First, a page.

Mona Simpson on the Dissonance Between Reality and Memory
“Maybe a person is everyone she’s ever been, not just who she is at the present moment. With those we love, we see overlays of their best selves.”
“Second Life” is a new story by Mona Simpson, adapted from her forthcoming novel, Commitment. To mark the story’s publication in The Atlantic, Simpson and Katherine Hu, an assistant editor for the magazine, discussed the story over email. Their conversation has been lightly edited for clarity.
Katherine Hu: In your short story “Second Life,” a young man named Donnie ends up in rehab, at the same hospital where his mother has been staying for some time. At one point, Donnie wonders if he is “marked.” Do the lives of our parents inevitably shape our own?
Mona Simpson: I think we’d all agree the answer is yes, but people react to their parents’ lives in different ways, both consciously and unconsciously. Certain mental illnesses are associated with specific gene expressions, so there are literal “biomarkers”—an article in Science in 2019 reported findings directly linking 10 genes to schizophrenia, with names like GRIN2A and SP4. But Donnie is using the word marked in the biblical sense.
Hu: The hospital is a very particular setting—closed and confined, yet animated by the hope of returning to the world beyond. Why did you choose to set the story there?
Simpson: This story, and this book, are about people who are separated from those they love and feel they are living in two worlds. Donnie is living in the same place with his mother for the first time in years. That’s important to him. But Donnie’s unit is also animated by the hope of returning to the world, unlike other units, like his mother’s, that see less mobility. The case workers integrate his unit with the outside community through the gym and 12-step meetings in churches.
Hu: Even as his mother fades, Donnie insists on remembering her at her best. Is there a point at which the dissonance between reality and memory becomes too strong? When we choose to freeze the person we love in a certain time of their life, do we sacrifice the truth of who they are?
Simpson: Is there an absolute truth about who someone is? I’m not sure. After reading Daniel Kahneman’s Thinking, Fast and Slow, I try not to overvalue endings. Maybe a person is everyone she’s ever been, not just who she is at the present moment. With those we love, we see overlays of their best selves. That’s probably what accounts for the reunion syndrome, when people we haven’t set eyes on for years look decades older than our friends do.
Hu: “Second Life” is adapted from your forthcoming novel, Commitment. How does the story fit in thematically with the novel more broadly?
Simpson: Donnie is the youngest of his mother’s three children, and his story comes last in the book. He has the simplest relationship with her, and, in some ways, the closest. As the youngest of the three siblings, he’s a bit protected, but also spent less time with his mother before she went away. He was also most able to accept Julie, his mother’s friend, who steps in to help.
Hu: Donnie and his mother both embrace strict routines as a part of their recovery, and even end up “loving” them. Is stability an underappreciated form of freedom for them both?
Simpson: Many people find structure to be soothing and nourishing and thrive with a regulated schedule. Some artists’ programs fix schedules with the regularity of a boot camp: Breakfast is served at the same time every day before the artists go off for a day of work. Dinner is served at the same time too. No distinction is made for weekends. And for many, this regimen works. People are astounded by how much they get done.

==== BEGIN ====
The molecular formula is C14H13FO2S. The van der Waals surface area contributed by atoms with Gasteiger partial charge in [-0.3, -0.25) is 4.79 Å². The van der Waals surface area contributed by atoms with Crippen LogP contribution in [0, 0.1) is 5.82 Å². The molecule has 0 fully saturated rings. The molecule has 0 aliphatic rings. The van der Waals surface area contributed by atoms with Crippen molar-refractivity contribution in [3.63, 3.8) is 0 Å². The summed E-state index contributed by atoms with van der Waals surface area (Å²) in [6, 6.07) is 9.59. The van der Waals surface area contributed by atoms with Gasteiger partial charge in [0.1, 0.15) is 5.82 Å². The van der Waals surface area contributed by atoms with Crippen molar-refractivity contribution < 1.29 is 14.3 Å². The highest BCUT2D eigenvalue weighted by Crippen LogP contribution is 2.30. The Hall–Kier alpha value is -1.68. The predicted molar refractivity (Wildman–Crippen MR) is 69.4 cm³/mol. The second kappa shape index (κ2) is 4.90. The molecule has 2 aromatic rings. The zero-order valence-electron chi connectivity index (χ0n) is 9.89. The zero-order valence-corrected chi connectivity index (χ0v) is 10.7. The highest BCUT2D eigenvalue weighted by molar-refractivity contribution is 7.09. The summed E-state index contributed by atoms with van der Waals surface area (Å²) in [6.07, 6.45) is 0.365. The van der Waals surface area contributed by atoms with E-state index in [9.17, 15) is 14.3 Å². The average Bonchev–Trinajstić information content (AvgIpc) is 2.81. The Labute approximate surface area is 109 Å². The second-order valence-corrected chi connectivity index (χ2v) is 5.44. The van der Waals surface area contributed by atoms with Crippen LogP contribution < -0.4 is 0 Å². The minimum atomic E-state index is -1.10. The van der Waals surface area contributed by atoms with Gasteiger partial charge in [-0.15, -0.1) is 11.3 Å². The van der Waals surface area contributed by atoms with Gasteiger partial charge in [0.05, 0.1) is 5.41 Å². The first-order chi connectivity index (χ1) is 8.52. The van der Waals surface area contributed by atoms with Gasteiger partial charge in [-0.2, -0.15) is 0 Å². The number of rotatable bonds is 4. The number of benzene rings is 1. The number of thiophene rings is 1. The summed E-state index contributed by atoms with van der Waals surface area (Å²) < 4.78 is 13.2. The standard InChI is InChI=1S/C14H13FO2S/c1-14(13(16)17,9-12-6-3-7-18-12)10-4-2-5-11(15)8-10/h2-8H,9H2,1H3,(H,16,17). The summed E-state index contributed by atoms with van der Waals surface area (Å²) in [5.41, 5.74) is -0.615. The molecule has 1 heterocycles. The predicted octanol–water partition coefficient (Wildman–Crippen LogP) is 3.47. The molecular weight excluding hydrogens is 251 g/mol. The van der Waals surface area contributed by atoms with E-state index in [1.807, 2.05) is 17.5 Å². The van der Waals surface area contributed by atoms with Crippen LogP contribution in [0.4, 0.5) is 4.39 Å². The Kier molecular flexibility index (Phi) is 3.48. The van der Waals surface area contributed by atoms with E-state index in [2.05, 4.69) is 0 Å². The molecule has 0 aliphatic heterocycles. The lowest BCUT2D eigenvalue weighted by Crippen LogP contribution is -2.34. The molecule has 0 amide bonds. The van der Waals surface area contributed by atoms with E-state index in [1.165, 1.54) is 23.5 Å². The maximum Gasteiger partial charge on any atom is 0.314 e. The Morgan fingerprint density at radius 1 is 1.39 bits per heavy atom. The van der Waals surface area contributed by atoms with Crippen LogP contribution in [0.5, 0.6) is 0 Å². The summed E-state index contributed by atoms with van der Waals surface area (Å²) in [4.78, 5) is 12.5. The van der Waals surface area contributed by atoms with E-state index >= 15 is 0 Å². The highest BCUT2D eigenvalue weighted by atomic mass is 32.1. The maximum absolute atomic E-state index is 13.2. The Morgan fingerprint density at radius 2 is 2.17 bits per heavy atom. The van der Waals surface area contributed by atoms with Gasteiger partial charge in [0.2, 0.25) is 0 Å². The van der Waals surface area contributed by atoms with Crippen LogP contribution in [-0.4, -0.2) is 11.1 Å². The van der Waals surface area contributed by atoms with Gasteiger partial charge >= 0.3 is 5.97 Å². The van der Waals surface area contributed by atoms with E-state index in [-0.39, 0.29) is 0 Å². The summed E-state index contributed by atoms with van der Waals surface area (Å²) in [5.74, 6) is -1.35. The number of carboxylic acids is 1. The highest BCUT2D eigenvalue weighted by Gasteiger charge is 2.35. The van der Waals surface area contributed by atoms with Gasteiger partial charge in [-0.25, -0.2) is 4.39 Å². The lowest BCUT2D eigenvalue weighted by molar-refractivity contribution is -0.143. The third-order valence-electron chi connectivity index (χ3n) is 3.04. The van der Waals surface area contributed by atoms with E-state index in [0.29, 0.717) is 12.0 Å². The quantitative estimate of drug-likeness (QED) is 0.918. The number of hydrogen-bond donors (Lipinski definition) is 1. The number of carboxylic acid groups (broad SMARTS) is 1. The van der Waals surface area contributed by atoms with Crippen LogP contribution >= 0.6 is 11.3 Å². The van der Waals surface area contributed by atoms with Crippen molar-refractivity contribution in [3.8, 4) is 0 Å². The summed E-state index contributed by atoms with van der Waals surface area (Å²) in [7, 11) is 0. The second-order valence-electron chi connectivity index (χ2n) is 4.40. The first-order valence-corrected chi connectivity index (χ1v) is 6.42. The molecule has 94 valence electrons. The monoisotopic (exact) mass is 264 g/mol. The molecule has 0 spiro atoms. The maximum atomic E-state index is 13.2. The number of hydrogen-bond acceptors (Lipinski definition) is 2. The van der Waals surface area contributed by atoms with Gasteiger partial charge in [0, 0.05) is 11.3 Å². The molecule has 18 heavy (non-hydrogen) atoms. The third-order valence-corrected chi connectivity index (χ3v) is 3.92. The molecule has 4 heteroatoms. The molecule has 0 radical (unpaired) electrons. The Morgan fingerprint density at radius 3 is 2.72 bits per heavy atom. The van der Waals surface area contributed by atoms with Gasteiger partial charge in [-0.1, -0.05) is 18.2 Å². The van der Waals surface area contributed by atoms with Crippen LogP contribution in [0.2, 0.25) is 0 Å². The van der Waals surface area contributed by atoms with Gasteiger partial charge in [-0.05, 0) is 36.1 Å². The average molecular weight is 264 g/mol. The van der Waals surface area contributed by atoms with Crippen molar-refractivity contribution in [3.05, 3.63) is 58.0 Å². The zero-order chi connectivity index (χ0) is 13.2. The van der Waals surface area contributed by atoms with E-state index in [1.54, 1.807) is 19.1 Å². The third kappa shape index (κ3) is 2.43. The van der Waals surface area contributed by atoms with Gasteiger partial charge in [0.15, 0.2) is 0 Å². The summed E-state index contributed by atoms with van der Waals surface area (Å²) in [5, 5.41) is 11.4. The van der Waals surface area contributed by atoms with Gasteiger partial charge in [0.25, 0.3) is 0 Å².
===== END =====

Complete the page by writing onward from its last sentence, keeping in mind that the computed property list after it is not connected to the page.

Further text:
In a 2009 essay called “The Lost Virtues of the Asylum,” Oliver Sacks writes about the salutary effects that “order and predictability” had on patients in mental hospitals. These hospitals provided “control and protection for patients, both from their own (perhaps suicidal or homicidal) impulses and from the ridicule, isolation, aggression, or abuse so often visited upon them in the outside world.” Sacks remembered “how some patients, no longer violently psychotic or on locked wards, might wander tranquilly around the grounds, or … could be found reading quietly in the hospital library or looking at newspapers or magazines in the dayrooms.”
Hu: After Ida receives a clipped phone call from her daughter for her 91st birthday, she tells Donnie that she wasn’t a good mother. It’s a particularly resonant moment. How does Donnie define a “good mother”?
Simpson: I’m not sure he does. He finds Ida’s admission startling and thinks she’s probably being too hard on herself. He isn’t especially critical of anyone but himself, and sometimes Walter. Donnie considers his mother to have been a good mother. He considers Julie to have been a good mother to him too.
Hu: The end of the story is hauntingly beautiful—Donnie realizes that his mother has chosen a “second life” for him, living on even though she does not want to. Whom do you imagine Donnie’s second life will be lived for?
Simpson: I imagine Donnie’s life will be lived for and with the people closest to him. One wouldn’t know, really, from reading this excerpt, but Donnie will have a love story too—one that surprised me. He’ll remain close to his sister and his brother and he’ll discover work that’s fun and easy for him, but what will be central will be the small family that becomes his own.
Hu: What projects are you working on?
Simpson: I’m working on a short book in two parts, about people helping other people: the limits, the frustrations, the ironies, the inadequacies, and the consequences.